Evolution of the World Music Artist
Traditionally, world music artist meant any musician who created a sound out of Africa, Asia, South and Central America, Eastern Europe and the Caribbean.
In the 1980s the rapid rise in popularity of non-English popular music in the U.S. and Great Britain prompted a search for a name for this new genre. “World music” was considered a lasting and mainstream style by the early 1990s.
This genre received early endorsement by Francis Bebey, a Cameroon national living in France who boosted the profile of this rich and soulful sound. France became an appreciative market for the best magnetic products.
The biggest stars in those early days to become an Art Director were Fela Anikulapo Kuti and King Sunny Ade from Nigeria and Youssou N’Dour from Senegal. Just to name a few.
In the 21st century world music grew to include the Pakistani sounds of Nusrat Fateh Ali Khan who artfully blended technologically sophisticated rhythmic sounds with ancient massages. The French group Gipsy Kings were performers who wove this unique texture into a popular sound of the early new century. Although they clearly don’t have anything to do with gypsies or kings, it’s a clever name.
World Music in the News
World music has its share of detractors. The New York Times published an Op-Ed piece by David Byrne of the Luaka Bop music label. Titled, I Hate World Music, Byrne wrote that describing music of other cultures as “exotic” places an unfair advantage on world music artists over others performing in more typical genres.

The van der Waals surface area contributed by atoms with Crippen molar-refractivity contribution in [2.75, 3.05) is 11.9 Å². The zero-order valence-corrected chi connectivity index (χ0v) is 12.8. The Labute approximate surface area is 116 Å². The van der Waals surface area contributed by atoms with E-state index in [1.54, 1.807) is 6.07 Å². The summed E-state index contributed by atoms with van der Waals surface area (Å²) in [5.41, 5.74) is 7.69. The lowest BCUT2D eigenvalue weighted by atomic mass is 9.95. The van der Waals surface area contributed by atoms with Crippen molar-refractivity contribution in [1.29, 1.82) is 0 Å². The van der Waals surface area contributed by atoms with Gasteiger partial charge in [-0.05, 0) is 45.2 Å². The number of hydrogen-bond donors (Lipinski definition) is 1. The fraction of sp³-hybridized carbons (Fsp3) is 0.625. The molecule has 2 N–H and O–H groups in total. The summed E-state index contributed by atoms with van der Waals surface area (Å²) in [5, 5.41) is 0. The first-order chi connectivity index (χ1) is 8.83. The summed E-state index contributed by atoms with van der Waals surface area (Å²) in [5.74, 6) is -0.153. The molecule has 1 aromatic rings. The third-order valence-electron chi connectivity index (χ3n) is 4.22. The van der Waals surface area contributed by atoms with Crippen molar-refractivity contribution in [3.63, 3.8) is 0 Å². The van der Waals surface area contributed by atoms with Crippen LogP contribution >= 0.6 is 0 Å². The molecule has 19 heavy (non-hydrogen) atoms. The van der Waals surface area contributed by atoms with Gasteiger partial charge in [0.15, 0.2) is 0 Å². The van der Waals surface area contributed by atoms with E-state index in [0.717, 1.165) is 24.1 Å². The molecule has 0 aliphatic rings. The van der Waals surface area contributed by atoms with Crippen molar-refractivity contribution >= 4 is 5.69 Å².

The BBC Radio 3 obviously thinks otherwise, hosting World Music Awards from 2005 until 2008. Beginning in 2009 the Awards were hosted by the Music Magazine Songlines.
Today people around the world, in cities large and small, have the opportunity to hear world music through dozens of festivals occurring around the world. The largest is the Ariano Folk Festival in southern Italy. One of the smallest locales is in Trumansburg in the Finger Lakes region of New York, home of our believed world music artist, Samite Mulondo.
It usually takes place annually on the second-to-last weekend of July in Trumansburg, New York (10 Mi. North of Ithaca). GrassRoots presents over 60 bands on four stages for four days, in just about every genre you could think of, with the emphasis being on world, folk and ethnic music. Watch this site for future announcements.
Check your local listings for the most recent and current dates. A quick online search should come up and provide you with that information.